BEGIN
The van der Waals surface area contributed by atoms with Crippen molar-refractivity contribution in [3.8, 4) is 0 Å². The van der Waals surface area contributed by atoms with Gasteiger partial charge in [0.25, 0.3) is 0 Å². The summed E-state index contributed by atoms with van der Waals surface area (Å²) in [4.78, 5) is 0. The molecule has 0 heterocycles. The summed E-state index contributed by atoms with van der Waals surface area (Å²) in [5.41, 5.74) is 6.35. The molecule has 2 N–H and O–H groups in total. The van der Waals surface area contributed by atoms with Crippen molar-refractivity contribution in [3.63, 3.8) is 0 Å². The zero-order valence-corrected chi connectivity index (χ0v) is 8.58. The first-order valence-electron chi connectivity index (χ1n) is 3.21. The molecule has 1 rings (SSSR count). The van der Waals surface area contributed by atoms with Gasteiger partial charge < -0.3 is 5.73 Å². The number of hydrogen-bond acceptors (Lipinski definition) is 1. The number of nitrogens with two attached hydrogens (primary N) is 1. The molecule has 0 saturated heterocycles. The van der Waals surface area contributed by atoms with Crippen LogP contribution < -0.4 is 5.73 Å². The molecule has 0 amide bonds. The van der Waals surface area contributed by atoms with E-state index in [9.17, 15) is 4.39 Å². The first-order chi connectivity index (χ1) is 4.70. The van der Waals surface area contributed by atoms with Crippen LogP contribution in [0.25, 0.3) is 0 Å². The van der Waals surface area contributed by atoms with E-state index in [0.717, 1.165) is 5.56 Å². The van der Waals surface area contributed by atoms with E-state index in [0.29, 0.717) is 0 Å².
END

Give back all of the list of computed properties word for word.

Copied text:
The van der Waals surface area contributed by atoms with Crippen molar-refractivity contribution in [3.8, 4) is 0 Å². The van der Waals surface area contributed by atoms with Gasteiger partial charge in [0.25, 0.3) is 0 Å². The summed E-state index contributed by atoms with van der Waals surface area (Å²) in [4.78, 5) is 0. The molecule has 0 heterocycles. The summed E-state index contributed by atoms with van der Waals surface area (Å²) in [5.41, 5.74) is 6.35. The molecule has 2 N–H and O–H groups in total. The van der Waals surface area contributed by atoms with Crippen molar-refractivity contribution in [3.63, 3.8) is 0 Å². The zero-order valence-corrected chi connectivity index (χ0v) is 8.58. The first-order valence-electron chi connectivity index (χ1n) is 3.21. The molecule has 1 rings (SSSR count). The van der Waals surface area contributed by atoms with Gasteiger partial charge < -0.3 is 5.73 Å². The number of hydrogen-bond acceptors (Lipinski definition) is 1. The number of nitrogens with two attached hydrogens (primary N) is 1. The molecule has 0 saturated heterocycles. The van der Waals surface area contributed by atoms with Crippen LogP contribution < -0.4 is 5.73 Å². The molecule has 0 amide bonds. The van der Waals surface area contributed by atoms with E-state index in [9.17, 15) is 4.39 Å². The first-order chi connectivity index (χ1) is 4.70. The van der Waals surface area contributed by atoms with Crippen LogP contribution in [0.25, 0.3) is 0 Å². The van der Waals surface area contributed by atoms with E-state index in [0.717, 1.165) is 5.56 Å². The van der Waals surface area contributed by atoms with E-state index in [0.29, 0.717) is 0 Å².